Hero: Hasta Basnet
Hasta Basnet is a modest man. He uses simple tactics to stay positive: “be determined and smile.” Having lived as a Bhutanese refugee in Nepal for 22 years, his resilience now shines through his work at Lutheran Social Services of North Dakota and within the New American community in Fargo.
As an employment specialist at Lutheran Social Services, Basnet helps others to self-sufficiency.
“Hasta is always very pleasant, respectful, fun and does an amazing job in helping refugee families find work in their new home, regardless of the barriers the client might face,” says Shirley Dykshoorn, vice president of senior and humanitarian services at Lutheran Social Services.
Basnet works with 10 to 15 families weekly, treating each of them with care while offering valuable insights about resettlement.
“Hasta is very creative in planning, so the family is able to manage their expenses with their employment,” Dykshoorn says.
One of Basnet’s primary responsibilities is to match employers with a client who has the skills to be successful in that particular position.
“Recently a case with severe medical need arrived. Hasta made sure that he helped the case manager to give the family additional support,” Dykshoorn says. “He is always ready to lend a hand to team members with any situation that arises, and he does all this with a smile and professionalism.”
Basnet’s spirit of service was carved through a turbulent past as he and his family fled Bhutan, a small kingdom between India and China in 1991.
In 1988, several edicts from Bhutan’s King Jigme Singye Wangchuck established Bhutan’s “One Nation One People” policy, forcing all citizens to use only one language, Dzongkha, and one style of dress and social etiquette called “driglam namza.” Because of this many Lhotshampa, like Basnet, lost their citizenship and the use of their Nepali language. Like others, Basnet and his family were not allowed to practice their religion, language and dress.
“We left home at midnight with my family, parents and siblings to escape the brutality of the army and police,” Basnet says.
Approximately one-sixth of Nepali ethnicity were stripped of their citizenship as the Bhutanese army rounded up people forcing them over the border from Bhutan to Nepal.
In the 1990s, more than 100,000 Bhutanese refugees initially settled along the Mai River in Nepal. Dysentery ran rampant, the refugees had to beg house-to-house and boil rotten rice for food. Eventually, the Nepalese government and the United Nations High Commissioner for Refugees (UNCHR) established seven refugee camps in 1991.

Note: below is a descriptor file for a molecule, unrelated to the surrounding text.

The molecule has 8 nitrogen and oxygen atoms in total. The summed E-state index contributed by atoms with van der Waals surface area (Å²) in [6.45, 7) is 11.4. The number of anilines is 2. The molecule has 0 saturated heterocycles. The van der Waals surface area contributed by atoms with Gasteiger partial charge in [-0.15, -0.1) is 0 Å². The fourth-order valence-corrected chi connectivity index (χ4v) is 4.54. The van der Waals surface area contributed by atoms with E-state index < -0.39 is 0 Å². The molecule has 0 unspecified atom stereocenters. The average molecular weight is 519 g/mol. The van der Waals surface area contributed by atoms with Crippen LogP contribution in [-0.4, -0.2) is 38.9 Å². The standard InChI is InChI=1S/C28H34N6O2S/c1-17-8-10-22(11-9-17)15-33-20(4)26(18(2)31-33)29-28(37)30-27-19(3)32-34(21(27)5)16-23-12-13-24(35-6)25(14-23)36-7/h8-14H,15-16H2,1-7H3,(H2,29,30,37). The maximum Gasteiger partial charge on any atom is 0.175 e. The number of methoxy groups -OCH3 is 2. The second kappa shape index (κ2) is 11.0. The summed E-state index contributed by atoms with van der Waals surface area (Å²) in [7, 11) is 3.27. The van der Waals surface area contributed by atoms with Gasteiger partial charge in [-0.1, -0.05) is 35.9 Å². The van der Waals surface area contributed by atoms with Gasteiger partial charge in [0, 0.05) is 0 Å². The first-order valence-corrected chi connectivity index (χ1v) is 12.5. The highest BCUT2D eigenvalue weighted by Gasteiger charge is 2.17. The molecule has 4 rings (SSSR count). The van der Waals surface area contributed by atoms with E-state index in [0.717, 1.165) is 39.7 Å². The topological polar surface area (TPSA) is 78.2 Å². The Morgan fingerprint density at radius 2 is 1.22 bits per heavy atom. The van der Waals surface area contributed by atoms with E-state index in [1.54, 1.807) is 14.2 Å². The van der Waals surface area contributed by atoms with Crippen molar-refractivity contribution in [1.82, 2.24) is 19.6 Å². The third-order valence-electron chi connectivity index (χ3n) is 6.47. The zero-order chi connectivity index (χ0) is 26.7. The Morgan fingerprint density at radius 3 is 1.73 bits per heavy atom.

Today, approximately 18,000 remain in two camps, the UNCHR and the International Organization for Migration considers its program to resettle Bhutanese refugees from Nepal to third countries a success.
Basnet received resettlement in 2011.“We came to straight to Fargo from Nepal to join my brother who arrived in 2010,” Basnet says.
Once in Fargo, Basnet’s deep desire to help other refugees spurred him to seek employment at Lutheran Social Services.
“I feel so happy when I see my client attain financial self-sufficiency,” Basnet says. “I am very fortunate to work for this great organization with its mission of ‘Healing, Help and Hope’.”
Basnet lives with his mother, wife and two-year old daughter, Kripa.
“He takes great care of his aging mother, along with his wife and two-year-old-daughter. He clearly adores his family,” Dykshoorn says.
Basnet and his family live a very busy “American” life as his wife works a full-time job at Bethany Retirement Living while Basnet works two jobs; he serves clients at Lutheran Social Service and co-manages Namaste Market at 240 42nd Street South in Fargo, N.D.
Opened in 2014, Namaste Market is owned and operated by a small group of friends, including Basnet’s brother Kul. The market feels familiar to those who lost much when they were forced from their home; it provides many spices and ingredients for traditional Bhutanese cooking.
No matter how busy Basnet gets with his work at the Lutheran Social Services or the Namaste Market, he with his wife and mother always make time for a family dinner.
“We eat dinner together, talk for a little while and play with my daughter. It’s fun,” Basnet says. “I get a lot of support from my mom and my wife; they fill me with courage positive energy every day.”